Instantly Forming Judgment of Others  Other chapter (not listed above)

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Similarly, too, concluded Ms. Tutu, God has crated different 'flowers' in His garden. By assessing that all look alike, the individual is only criticizing God. God deliberate created a diverse world. He recognizes that each race has its own particular contribution to afford the world just as its individual, with his own particular talents and characteristics have too. The fact that different colors, cultures, mannerism, way of life, physical features, and so forth exist does not infer that we condemn and denigrate others who are different to us. On the contrary, we should recognize and applaud their differences and seek to learn form them. Racism does exist, concluded Ms. Tutu. We have to acknowledge its existence and seek to address the problem.

Ms. Tutu's perspective corresponds to that of the essayist, but I still consider the essayist to be radically slanted in her perspective. Not all individuals do discriminate against African-Americans; Whites also face discrimination, at times, that they are not African-Americans (in fact some prominent African-Americans believe that too much privilege accorded to Blacks have stunted some Black youngsters). I think this sentiment can be applied to any disadvantaged population. Discrimination seems to be a factor of the period. Contrary to Helling's assertion, Irish (White though they may be) too have encountered it. At one time, many of the Irish living in major cities were compelled to live in cellars or shanties (called 'Irish Towns' or 'Shanty Towns') and were frequently faced with employment ads that were followed by the words: IRISH NEED NOT APPLY (Negra, 2006). The appearance of other immigrants -- primarily Jews, Slavs, and Italians -- shifted the stroke of prejudice from Irish -- Americans to others; and the Irish, due to their organizational skills and tenacity became fully recognized Americans. But racism, to some form of people or other, persists, and likely always will.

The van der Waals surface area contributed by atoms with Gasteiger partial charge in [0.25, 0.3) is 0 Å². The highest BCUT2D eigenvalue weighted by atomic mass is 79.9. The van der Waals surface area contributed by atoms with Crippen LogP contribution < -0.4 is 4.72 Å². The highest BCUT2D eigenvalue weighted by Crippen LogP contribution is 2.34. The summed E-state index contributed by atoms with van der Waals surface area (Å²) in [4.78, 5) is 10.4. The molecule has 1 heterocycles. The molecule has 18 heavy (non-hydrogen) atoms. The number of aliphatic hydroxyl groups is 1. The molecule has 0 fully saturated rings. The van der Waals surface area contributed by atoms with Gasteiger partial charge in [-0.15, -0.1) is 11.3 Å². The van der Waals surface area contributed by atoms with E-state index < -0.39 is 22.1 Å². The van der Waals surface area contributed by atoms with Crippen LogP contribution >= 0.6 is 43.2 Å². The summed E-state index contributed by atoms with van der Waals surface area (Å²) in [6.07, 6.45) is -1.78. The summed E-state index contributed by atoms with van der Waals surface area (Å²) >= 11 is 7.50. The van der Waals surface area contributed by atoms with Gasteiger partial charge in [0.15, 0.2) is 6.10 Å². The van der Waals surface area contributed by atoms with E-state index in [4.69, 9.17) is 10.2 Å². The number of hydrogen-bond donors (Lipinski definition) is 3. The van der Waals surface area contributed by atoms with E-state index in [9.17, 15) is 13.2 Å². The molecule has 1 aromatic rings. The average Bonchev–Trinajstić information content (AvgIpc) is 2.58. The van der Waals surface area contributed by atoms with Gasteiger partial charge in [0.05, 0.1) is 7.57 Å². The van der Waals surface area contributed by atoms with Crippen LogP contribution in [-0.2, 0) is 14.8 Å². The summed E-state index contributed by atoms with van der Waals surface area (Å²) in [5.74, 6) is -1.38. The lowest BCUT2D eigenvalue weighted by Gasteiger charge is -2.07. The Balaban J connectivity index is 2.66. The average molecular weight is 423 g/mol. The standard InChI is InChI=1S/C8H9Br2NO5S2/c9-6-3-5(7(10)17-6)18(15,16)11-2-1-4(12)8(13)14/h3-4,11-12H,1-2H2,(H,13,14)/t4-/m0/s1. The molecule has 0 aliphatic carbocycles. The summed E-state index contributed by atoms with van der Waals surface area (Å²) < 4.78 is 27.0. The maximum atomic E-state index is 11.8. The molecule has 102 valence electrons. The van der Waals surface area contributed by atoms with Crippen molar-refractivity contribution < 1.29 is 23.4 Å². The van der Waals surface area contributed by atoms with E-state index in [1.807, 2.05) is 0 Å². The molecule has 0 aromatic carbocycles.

Discrimination and racism, in general, is incorrect, but I think that exaggerated attention is sometimes accorded exaggerated attention to the exclusion of other issues that, if addressed, may obviate the problem.

The most profitable approach, it seems to me, for addressing racism may be achieved by introducing Encounter groups or intergroup contact into the classroom. In fact, contact groups program have been assessed by many prejudice-involved researchers as being the most effective of all prejudice-controlling programs (e.g., Cook, 1978; Paluck & Green, 2009). Here students become acquainted with the other's lifestyle as well as becoming more aware of the other's history, values, likes, dislikes, and so forth. Getting to know them as people obstructs the issue of race.

4. The fact that issues dealing with racism can cause furor is indicated by a news story (Daily Mail, 2010) where taxi drivers in England were criticized for displaying stickers in their car that read that they are 'English speaking'. Trade representatives, councillors and racism campaigners have demanded that these stickers be removed on the grounds that they are racist. Taxi drivers, however responded saying that most clients had required an English-speaking driver who could understand their instructions and take them timely and cheaply to their destination. As one director of two taxi companies explained: 'There are a few drivers out there who cannot speak English and just bluff their way along: 'It doesn't matter if they are Polish, Russian, French or Spanish, if they can't communicate with passengers then it's a problem."

However, other drivers and driectors of taxi industries are split over the matter, saying that all drivers in England have to have a rudimentary knowledge of English in order to pass the test. Advocates of the sticker, in turn, argue that a rudimentary knowledge of the language is insufficient.


Cook, S.W. (1978). Interpersonal and attitudinal outcomes in cooperating interracial groups. J. Res. Dev. Educ.12:97 -- 113

Daily Mail. (2 Feb, 2010). 'Taxi drivers accused of racism for displyign sign saying they are 'English speaking'

Helling, J. "Allowing" Race in the Classroom: Students Existing in the Fullness of Their Beings

Negra, Diane (ed.) (2006). The Irish in the U.S. Durham, NC: Duke University Press.

Paluck, E.L., & Green, D.P. (2009). Prejudice reduction: What works? A review and assessment of research and practice. Annual Review of Psychology, 60, 339-367.

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